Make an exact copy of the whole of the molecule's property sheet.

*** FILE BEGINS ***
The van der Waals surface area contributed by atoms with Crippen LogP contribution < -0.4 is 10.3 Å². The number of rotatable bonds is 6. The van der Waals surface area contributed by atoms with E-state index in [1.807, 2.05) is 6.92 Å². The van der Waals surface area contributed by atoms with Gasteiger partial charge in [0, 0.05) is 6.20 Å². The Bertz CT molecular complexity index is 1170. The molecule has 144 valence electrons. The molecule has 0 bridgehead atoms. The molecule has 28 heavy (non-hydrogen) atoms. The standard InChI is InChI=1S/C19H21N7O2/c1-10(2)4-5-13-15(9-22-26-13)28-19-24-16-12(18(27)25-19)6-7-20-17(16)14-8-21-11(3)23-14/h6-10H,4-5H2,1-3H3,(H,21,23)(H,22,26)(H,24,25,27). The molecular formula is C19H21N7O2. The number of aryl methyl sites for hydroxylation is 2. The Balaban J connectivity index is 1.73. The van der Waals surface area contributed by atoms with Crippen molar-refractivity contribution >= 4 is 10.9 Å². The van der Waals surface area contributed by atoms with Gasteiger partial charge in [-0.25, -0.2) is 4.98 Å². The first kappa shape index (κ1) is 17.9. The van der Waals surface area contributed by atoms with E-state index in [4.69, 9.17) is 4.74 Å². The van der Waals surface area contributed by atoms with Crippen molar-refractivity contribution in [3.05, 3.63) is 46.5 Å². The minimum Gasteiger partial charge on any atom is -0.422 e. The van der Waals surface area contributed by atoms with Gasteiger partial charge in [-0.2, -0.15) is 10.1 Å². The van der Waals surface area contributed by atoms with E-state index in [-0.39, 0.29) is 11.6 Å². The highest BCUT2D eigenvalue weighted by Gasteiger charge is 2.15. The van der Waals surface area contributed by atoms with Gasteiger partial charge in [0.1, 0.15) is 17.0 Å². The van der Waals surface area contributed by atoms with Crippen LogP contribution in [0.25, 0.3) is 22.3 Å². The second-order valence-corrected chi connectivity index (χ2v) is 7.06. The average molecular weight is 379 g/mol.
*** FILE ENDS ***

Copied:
The van der Waals surface area contributed by atoms with Crippen LogP contribution < -0.4 is 10.3 Å². The number of rotatable bonds is 6. The van der Waals surface area contributed by atoms with E-state index in [1.807, 2.05) is 6.92 Å². The van der Waals surface area contributed by atoms with Gasteiger partial charge in [0, 0.05) is 6.20 Å². The Bertz CT molecular complexity index is 1170. The molecule has 144 valence electrons. The molecule has 0 bridgehead atoms. The molecule has 28 heavy (non-hydrogen) atoms. The standard InChI is InChI=1S/C19H21N7O2/c1-10(2)4-5-13-15(9-22-26-13)28-19-24-16-12(18(27)25-19)6-7-20-17(16)14-8-21-11(3)23-14/h6-10H,4-5H2,1-3H3,(H,21,23)(H,22,26)(H,24,25,27). The molecular formula is C19H21N7O2. The number of aryl methyl sites for hydroxylation is 2. The Balaban J connectivity index is 1.73. The van der Waals surface area contributed by atoms with Crippen molar-refractivity contribution >= 4 is 10.9 Å². The van der Waals surface area contributed by atoms with Gasteiger partial charge in [-0.25, -0.2) is 4.98 Å². The first kappa shape index (κ1) is 17.9. The van der Waals surface area contributed by atoms with E-state index in [4.69, 9.17) is 4.74 Å². The van der Waals surface area contributed by atoms with Crippen molar-refractivity contribution in [3.05, 3.63) is 46.5 Å². The minimum Gasteiger partial charge on any atom is -0.422 e. The van der Waals surface area contributed by atoms with Gasteiger partial charge in [-0.2, -0.15) is 10.1 Å². The van der Waals surface area contributed by atoms with E-state index in [-0.39, 0.29) is 11.6 Å². The highest BCUT2D eigenvalue weighted by Gasteiger charge is 2.15. The van der Waals surface area contributed by atoms with Gasteiger partial charge in [0.1, 0.15) is 17.0 Å². The van der Waals surface area contributed by atoms with Crippen LogP contribution in [0.25, 0.3) is 22.3 Å². The second-order valence-corrected chi connectivity index (χ2v) is 7.06. The average molecular weight is 379 g/mol.